Heron also intends to install an FSRU (floating LNG terminal) on Crete for gas supply to the Heron I power station, planned to be relocated to Atherinolakos, in the island’s southeast.

An existing main power utility PPC diesel-fueled power station also operating in this area will also be able to be supplied by the FSRU.

Heron’s Cretan plan will also enable the development of a small-scale gas network for supply to big and small industrial facilities.

Greece’s first privately owned power station, Heron I, which emerged in 2004, is comprised of three open-cycle gas turbines and has a total capacity of 150 MW. Located next to Heron II, the firm’s more recent power station, Heron I runs on two types of fuel, natural gas as the main fuel and diesel as a backup fuel.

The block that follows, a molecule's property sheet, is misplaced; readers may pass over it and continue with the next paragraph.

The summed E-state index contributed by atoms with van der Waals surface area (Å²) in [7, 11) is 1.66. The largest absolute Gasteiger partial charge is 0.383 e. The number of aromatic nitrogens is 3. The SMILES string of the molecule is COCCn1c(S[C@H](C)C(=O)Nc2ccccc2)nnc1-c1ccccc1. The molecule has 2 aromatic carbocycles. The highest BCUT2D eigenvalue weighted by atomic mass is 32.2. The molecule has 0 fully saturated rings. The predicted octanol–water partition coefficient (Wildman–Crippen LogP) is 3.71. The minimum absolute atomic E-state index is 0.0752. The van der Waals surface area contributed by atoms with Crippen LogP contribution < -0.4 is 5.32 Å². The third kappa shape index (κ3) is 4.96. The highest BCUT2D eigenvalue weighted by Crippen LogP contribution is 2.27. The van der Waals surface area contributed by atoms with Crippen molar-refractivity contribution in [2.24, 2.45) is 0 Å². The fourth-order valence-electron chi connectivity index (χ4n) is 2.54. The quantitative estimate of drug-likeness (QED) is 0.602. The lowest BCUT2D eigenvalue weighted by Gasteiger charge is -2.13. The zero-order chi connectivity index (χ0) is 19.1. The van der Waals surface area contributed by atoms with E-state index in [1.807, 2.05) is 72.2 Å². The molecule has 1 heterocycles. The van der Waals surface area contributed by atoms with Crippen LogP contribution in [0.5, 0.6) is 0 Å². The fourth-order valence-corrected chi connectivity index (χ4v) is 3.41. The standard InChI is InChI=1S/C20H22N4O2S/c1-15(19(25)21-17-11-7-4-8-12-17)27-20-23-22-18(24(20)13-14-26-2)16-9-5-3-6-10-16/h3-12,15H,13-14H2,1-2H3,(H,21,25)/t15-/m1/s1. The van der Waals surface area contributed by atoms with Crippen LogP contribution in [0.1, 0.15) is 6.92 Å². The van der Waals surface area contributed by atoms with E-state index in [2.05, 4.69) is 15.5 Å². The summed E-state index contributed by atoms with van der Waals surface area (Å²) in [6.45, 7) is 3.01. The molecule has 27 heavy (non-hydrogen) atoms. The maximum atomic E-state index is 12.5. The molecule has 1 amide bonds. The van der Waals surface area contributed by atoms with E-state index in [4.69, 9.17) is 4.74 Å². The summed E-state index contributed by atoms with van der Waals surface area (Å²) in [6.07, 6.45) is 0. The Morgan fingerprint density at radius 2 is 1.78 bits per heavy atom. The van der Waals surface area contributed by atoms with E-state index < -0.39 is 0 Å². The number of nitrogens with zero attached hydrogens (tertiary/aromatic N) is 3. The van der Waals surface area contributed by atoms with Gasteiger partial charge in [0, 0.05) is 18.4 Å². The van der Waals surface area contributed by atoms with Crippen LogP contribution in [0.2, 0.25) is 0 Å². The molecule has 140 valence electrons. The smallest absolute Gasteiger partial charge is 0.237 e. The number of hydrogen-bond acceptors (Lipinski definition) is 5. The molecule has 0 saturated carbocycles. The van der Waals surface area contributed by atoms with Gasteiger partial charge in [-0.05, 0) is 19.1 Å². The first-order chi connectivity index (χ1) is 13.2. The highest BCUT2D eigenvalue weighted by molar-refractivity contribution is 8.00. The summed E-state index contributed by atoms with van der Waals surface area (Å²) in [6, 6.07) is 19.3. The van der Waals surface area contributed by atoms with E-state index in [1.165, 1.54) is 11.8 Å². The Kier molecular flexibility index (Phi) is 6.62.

RAE is examining Heron’s request as part of a wider effort to counter Crete’s energy shortage dangers as of 2020.

 

 

Engie imports gas from north for Heron, Gazprom not involved

France’s Engie has emerged as a new supplier of natural gas to the Greek market through the country’s northern gateway following a gas auction co-staged yesterday by DESFA, Greece’s natural gas grid operator, and its Romanian and Greek counterparts, to offer capacities available at the Romanian-Bulgarian and Bulgarian-Greek gas grid interconnections.

Engie secured a pipeline capacity at the jointly held auction to import natural gas into Greece for electricity generation by the energy firm Heron. Engie, which holds a 25 percent stake in Heron, has been active in Romania’s energy market, especially natural gas, for a number of years.

Though the amount to be imported by Engie, 1,500 MWh per day over a year, is modest, it represents yet another gas import agreement through Greece’s north that does not involve Russia’s Gazprom.

The agreement is competitively priced, compared to Gazprom’s offers, energypress sources informed.